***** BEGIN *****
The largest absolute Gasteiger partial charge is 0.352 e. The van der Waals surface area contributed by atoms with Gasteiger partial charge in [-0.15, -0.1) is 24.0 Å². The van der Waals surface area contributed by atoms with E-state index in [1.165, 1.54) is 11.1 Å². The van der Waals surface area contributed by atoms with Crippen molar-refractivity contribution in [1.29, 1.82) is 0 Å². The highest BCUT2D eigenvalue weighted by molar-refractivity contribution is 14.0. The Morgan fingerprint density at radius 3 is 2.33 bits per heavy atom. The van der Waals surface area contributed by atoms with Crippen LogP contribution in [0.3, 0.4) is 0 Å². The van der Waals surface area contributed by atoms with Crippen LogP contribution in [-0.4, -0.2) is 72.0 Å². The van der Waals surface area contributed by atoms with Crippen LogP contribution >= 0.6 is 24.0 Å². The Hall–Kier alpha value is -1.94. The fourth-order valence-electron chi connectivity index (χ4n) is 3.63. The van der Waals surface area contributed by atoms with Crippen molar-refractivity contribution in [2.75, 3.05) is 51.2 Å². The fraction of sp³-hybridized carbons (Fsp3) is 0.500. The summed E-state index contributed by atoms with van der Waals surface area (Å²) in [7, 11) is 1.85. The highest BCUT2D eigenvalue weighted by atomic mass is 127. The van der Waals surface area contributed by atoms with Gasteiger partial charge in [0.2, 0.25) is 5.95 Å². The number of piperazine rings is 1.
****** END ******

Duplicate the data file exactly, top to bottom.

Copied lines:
The largest absolute Gasteiger partial charge is 0.352 e. The van der Waals surface area contributed by atoms with Gasteiger partial charge in [-0.15, -0.1) is 24.0 Å². The van der Waals surface area contributed by atoms with E-state index in [1.165, 1.54) is 11.1 Å². The van der Waals surface area contributed by atoms with Crippen molar-refractivity contribution in [1.29, 1.82) is 0 Å². The highest BCUT2D eigenvalue weighted by molar-refractivity contribution is 14.0. The Morgan fingerprint density at radius 3 is 2.33 bits per heavy atom. The van der Waals surface area contributed by atoms with Crippen LogP contribution in [0.3, 0.4) is 0 Å². The van der Waals surface area contributed by atoms with Crippen LogP contribution in [-0.4, -0.2) is 72.0 Å². The van der Waals surface area contributed by atoms with Crippen LogP contribution >= 0.6 is 24.0 Å². The Hall–Kier alpha value is -1.94. The fourth-order valence-electron chi connectivity index (χ4n) is 3.63. The van der Waals surface area contributed by atoms with Crippen molar-refractivity contribution in [2.75, 3.05) is 51.2 Å². The fraction of sp³-hybridized carbons (Fsp3) is 0.500. The summed E-state index contributed by atoms with van der Waals surface area (Å²) in [7, 11) is 1.85. The highest BCUT2D eigenvalue weighted by atomic mass is 127. The van der Waals surface area contributed by atoms with Gasteiger partial charge in [0.2, 0.25) is 5.95 Å². The number of piperazine rings is 1.